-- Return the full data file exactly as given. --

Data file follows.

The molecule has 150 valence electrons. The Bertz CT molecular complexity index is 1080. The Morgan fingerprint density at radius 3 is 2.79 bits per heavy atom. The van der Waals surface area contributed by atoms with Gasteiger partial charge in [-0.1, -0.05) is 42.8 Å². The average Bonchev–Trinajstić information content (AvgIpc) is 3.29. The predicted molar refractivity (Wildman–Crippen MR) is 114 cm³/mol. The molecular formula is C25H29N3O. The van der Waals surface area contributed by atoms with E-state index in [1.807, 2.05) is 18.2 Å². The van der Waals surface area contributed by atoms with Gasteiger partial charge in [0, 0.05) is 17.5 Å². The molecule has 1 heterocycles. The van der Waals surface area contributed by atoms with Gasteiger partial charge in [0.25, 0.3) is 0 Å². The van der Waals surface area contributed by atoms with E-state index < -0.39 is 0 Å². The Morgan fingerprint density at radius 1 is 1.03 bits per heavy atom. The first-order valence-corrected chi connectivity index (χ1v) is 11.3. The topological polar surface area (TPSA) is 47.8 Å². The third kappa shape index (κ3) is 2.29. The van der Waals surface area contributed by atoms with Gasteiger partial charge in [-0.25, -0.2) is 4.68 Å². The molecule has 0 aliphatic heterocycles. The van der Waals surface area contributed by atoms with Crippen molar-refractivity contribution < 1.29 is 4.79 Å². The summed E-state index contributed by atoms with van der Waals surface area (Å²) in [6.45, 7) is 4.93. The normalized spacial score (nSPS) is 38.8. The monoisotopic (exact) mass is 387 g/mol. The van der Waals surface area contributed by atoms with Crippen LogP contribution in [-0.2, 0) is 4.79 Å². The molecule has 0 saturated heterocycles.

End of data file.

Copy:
The molecule has 150 valence electrons. The Bertz CT molecular complexity index is 1080. The Morgan fingerprint density at radius 3 is 2.79 bits per heavy atom. The van der Waals surface area contributed by atoms with Gasteiger partial charge in [-0.1, -0.05) is 42.8 Å². The average Bonchev–Trinajstić information content (AvgIpc) is 3.29. The predicted molar refractivity (Wildman–Crippen MR) is 114 cm³/mol. The molecular formula is C25H29N3O. The van der Waals surface area contributed by atoms with E-state index in [1.807, 2.05) is 18.2 Å². The van der Waals surface area contributed by atoms with Gasteiger partial charge in [0, 0.05) is 17.5 Å². The molecule has 1 heterocycles. The van der Waals surface area contributed by atoms with Gasteiger partial charge in [0.25, 0.3) is 0 Å². The van der Waals surface area contributed by atoms with E-state index < -0.39 is 0 Å². The Morgan fingerprint density at radius 1 is 1.03 bits per heavy atom. The first-order valence-corrected chi connectivity index (χ1v) is 11.3. The topological polar surface area (TPSA) is 47.8 Å². The third kappa shape index (κ3) is 2.29. The van der Waals surface area contributed by atoms with Gasteiger partial charge in [-0.25, -0.2) is 4.68 Å². The molecule has 0 aliphatic heterocycles. The van der Waals surface area contributed by atoms with Crippen molar-refractivity contribution < 1.29 is 4.79 Å². The summed E-state index contributed by atoms with van der Waals surface area (Å²) in [6.45, 7) is 4.93. The normalized spacial score (nSPS) is 38.8. The monoisotopic (exact) mass is 387 g/mol. The van der Waals surface area contributed by atoms with Crippen LogP contribution in [-0.2, 0) is 4.79 Å². The molecule has 0 saturated heterocycles.